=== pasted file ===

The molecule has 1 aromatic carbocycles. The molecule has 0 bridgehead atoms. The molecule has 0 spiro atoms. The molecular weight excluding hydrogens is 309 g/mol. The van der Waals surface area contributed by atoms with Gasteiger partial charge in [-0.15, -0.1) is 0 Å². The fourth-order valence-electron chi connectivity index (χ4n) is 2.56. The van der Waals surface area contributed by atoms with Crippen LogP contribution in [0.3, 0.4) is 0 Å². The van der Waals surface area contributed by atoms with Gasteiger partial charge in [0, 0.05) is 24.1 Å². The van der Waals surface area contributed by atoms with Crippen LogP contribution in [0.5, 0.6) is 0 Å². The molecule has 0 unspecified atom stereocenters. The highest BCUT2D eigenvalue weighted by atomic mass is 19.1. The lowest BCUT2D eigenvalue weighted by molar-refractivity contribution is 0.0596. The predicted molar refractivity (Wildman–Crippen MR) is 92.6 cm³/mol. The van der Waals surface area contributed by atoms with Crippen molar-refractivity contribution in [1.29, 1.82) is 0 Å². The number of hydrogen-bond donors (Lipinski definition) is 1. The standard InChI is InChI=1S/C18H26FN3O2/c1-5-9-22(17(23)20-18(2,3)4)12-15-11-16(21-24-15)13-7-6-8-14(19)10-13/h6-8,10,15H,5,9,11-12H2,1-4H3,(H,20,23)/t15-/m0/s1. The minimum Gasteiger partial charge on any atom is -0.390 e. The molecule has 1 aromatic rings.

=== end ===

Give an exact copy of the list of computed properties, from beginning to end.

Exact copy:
The molecule has 1 aromatic carbocycles. The molecule has 0 bridgehead atoms. The molecule has 0 spiro atoms. The molecular weight excluding hydrogens is 309 g/mol. The van der Waals surface area contributed by atoms with Gasteiger partial charge in [-0.15, -0.1) is 0 Å². The fourth-order valence-electron chi connectivity index (χ4n) is 2.56. The van der Waals surface area contributed by atoms with Crippen LogP contribution in [0.3, 0.4) is 0 Å². The van der Waals surface area contributed by atoms with Gasteiger partial charge in [0, 0.05) is 24.1 Å². The van der Waals surface area contributed by atoms with Crippen LogP contribution in [0.5, 0.6) is 0 Å². The molecule has 0 unspecified atom stereocenters. The highest BCUT2D eigenvalue weighted by atomic mass is 19.1. The lowest BCUT2D eigenvalue weighted by molar-refractivity contribution is 0.0596. The predicted molar refractivity (Wildman–Crippen MR) is 92.6 cm³/mol. The van der Waals surface area contributed by atoms with Crippen molar-refractivity contribution in [1.29, 1.82) is 0 Å². The number of hydrogen-bond donors (Lipinski definition) is 1. The standard InChI is InChI=1S/C18H26FN3O2/c1-5-9-22(17(23)20-18(2,3)4)12-15-11-16(21-24-15)13-7-6-8-14(19)10-13/h6-8,10,15H,5,9,11-12H2,1-4H3,(H,20,23)/t15-/m0/s1. The minimum Gasteiger partial charge on any atom is -0.390 e. The molecule has 1 aromatic rings.